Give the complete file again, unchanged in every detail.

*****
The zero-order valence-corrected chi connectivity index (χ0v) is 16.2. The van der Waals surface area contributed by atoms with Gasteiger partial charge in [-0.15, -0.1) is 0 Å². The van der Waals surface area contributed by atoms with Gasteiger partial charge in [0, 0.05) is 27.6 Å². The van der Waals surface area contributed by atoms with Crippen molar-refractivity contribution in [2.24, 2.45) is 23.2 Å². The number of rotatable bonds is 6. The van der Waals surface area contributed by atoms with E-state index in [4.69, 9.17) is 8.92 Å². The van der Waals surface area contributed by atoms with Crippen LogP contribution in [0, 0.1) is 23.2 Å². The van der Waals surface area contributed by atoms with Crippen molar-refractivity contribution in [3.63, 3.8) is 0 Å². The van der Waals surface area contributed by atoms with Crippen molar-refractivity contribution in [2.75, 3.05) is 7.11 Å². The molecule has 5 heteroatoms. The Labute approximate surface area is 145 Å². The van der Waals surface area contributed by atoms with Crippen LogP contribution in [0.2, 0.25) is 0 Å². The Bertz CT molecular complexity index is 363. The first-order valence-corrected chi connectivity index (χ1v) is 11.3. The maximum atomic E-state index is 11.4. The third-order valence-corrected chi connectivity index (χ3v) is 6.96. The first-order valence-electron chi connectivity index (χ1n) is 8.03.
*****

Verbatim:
The zero-order valence-corrected chi connectivity index (χ0v) is 16.2. The van der Waals surface area contributed by atoms with Gasteiger partial charge in [-0.15, -0.1) is 0 Å². The van der Waals surface area contributed by atoms with Gasteiger partial charge in [0, 0.05) is 27.6 Å². The van der Waals surface area contributed by atoms with Crippen molar-refractivity contribution in [2.24, 2.45) is 23.2 Å². The number of rotatable bonds is 6. The van der Waals surface area contributed by atoms with E-state index in [4.69, 9.17) is 8.92 Å². The van der Waals surface area contributed by atoms with Crippen LogP contribution in [0, 0.1) is 23.2 Å². The van der Waals surface area contributed by atoms with Crippen molar-refractivity contribution in [3.63, 3.8) is 0 Å². The van der Waals surface area contributed by atoms with Crippen molar-refractivity contribution in [2.75, 3.05) is 7.11 Å². The molecule has 5 heteroatoms. The Labute approximate surface area is 145 Å². The van der Waals surface area contributed by atoms with Crippen LogP contribution in [0.2, 0.25) is 0 Å². The Bertz CT molecular complexity index is 363. The first-order valence-corrected chi connectivity index (χ1v) is 11.3. The maximum atomic E-state index is 11.4. The third-order valence-corrected chi connectivity index (χ3v) is 6.96. The first-order valence-electron chi connectivity index (χ1n) is 8.03.